Article Text

OP0269 Effect of xanthine oxidase inhibitors on the incidence of cardiovascular events: a systematic review and meta-analysis of randomised controlled trials
  1. M Bredemeier,
  2. LM Lopes,
  3. MA Eisenreich,
  4. GK Bongiorno,
  5. S Hickmann
  1. Rheumatology Division, Hospital Nossa Senhora da Conceição - Grupo Hospitalar Conceição, Porto Alegre - RS, Brazil


Background There is evidence that xanthine oxidase inhibitors (XOI) may reduce the risk of major adverse cardiovascular events (MACE) (1,2) and lower blood pressure (3). To date, this evidence is based mainly on observational studies (2).

Objectives To compare the incidence of MACE, mortality, and total and specific cardiovascular (CV) events in patients enrolled in randomized controlled trials (RCTs) comparing XOI with placebo or no treatment.

Methods A systematic review (CRD42015016073) searching for RCTs using PubMed, EMBASE, Cochrane Library, Web of Science, and Lilacs databases, and hand searching, was ended in Dec 2016. All RCTs comparing XOIs with placebo or no treatment lasting ≥4 weeks and including only adult individuals were eligible. The primary outcomes were the incidence of MACE (CV death, non-fatal myocardial infarction, unstable angina requiring urgent revascularization, or non-fatal stroke) and mortality; total CV events (TCE), specific CV outcomes, and serious adverse events (SAE) served as secondary outcomes. Associations were tested using the Peto odds ratio (OR) without zero-cell continuity correction.

Results In total, 81 studies including approx. 11,000 individuals reported extractable data on CV events. The use of XOI tended to be associated with lower incidence of MACE (OR=0.64, 95% CI 0.41–1.01, P=0.056), but not with mortality (0.95, 0.63–1.44). However, there was a significantly reduced incidence of TCE (0.66, 0.54–0.80, P<0.001), especially new/worsening hypertension (0.57, 0.37–0.87, P=0.009), and a trend for reduction in the incidence of new/worsening heart failure (0.74, 0.53–1.04, P=0.086). The incidence of SAE (0.86, 0.71–1.05) did not differ significantly. Subgroup analysis suggested a protective effect for MACE in studies with high prevalence (>50%) of cardiac diseases (0.52, 0.30–0.91, P=0.021). Sensitivity analysis excluding studies at high or unknown risk of bias produced no significant change in results, but reinforced the association with reduced incidence of hypertension (0.26, 0.11–0.60, P=0.001) and heart failure (0.55, 0.32–0.94, P=0.030). Separate analysis of data on purine-like XOI (allopurinol and oxypurinol) confirmed the results of the primary analysis. Exploratory metaregression analysis showed association of dose of allopurinol with higher incidence of TCE (P=0.023, random effects) and SAE (P<0.001, see Figure 1). Accordingly, in the subgroup with doses ≤300 mg/day of allopurinol, a reduction of incidence of MACE (0.36, 0.18–0.68, P=0.002), TCE (0.38, 0.26–0.54, P<0.001), and SAE (0.49, 0.34–0.71, P<0.001) was observed, while the SAE risk increased in doses >300 mg/day (1.39, 1.04–1.91, P=0.047). There was no association of dose of non-purine-like XOI with incidence of TCE and SAE. Significant statistical heterogeneity was not observed in any test reported here.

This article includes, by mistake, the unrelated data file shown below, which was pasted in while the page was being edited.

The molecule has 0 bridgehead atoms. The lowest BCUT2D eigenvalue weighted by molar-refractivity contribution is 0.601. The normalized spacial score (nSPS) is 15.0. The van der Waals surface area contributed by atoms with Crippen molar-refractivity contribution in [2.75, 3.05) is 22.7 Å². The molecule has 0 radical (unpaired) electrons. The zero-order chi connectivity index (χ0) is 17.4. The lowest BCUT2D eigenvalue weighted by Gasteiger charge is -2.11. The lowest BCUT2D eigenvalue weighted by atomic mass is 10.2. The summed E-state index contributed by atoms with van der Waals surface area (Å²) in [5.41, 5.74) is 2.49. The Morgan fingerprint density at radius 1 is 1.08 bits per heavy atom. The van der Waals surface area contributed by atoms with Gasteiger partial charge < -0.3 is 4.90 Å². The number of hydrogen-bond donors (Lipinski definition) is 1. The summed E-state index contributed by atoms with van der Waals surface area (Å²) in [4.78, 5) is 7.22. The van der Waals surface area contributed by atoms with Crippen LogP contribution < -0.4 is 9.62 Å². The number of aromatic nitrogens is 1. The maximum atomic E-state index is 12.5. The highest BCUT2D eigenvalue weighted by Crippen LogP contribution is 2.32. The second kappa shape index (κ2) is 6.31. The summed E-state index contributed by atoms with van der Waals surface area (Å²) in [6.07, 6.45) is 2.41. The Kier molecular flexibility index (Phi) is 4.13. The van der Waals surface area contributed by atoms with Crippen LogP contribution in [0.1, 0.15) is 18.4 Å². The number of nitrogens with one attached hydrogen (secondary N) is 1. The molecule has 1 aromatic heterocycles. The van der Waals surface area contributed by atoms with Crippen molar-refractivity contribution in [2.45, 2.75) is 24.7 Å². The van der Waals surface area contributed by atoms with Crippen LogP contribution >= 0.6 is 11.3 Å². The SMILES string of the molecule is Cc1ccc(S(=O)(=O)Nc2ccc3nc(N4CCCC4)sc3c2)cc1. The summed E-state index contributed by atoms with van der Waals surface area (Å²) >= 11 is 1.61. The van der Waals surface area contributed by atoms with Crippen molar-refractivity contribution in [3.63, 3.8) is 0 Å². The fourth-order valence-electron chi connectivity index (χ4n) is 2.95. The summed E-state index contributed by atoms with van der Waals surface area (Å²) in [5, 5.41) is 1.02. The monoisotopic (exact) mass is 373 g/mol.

Conclusions Our data from a meta-analysis of RCTs suggest that XOI reduce the incidence of CV events, an effect possibly related (at least partly) to control of hypertension. However, higher doses of allopurinol (>300 mg/day) may possibly be associated with higher risk of serious adverse events and loss of cardiovascular protection.


  1. Richette et al. Nat Rev Rheumatol 2014;10:654–61.

  2. Singh et al. Arthritis Res Ther 2016;18:209.

  3. Agarval et al. J Clin Hypertens (Greenwich) 2013;15:435–42.


Disclosure of Interest None declared

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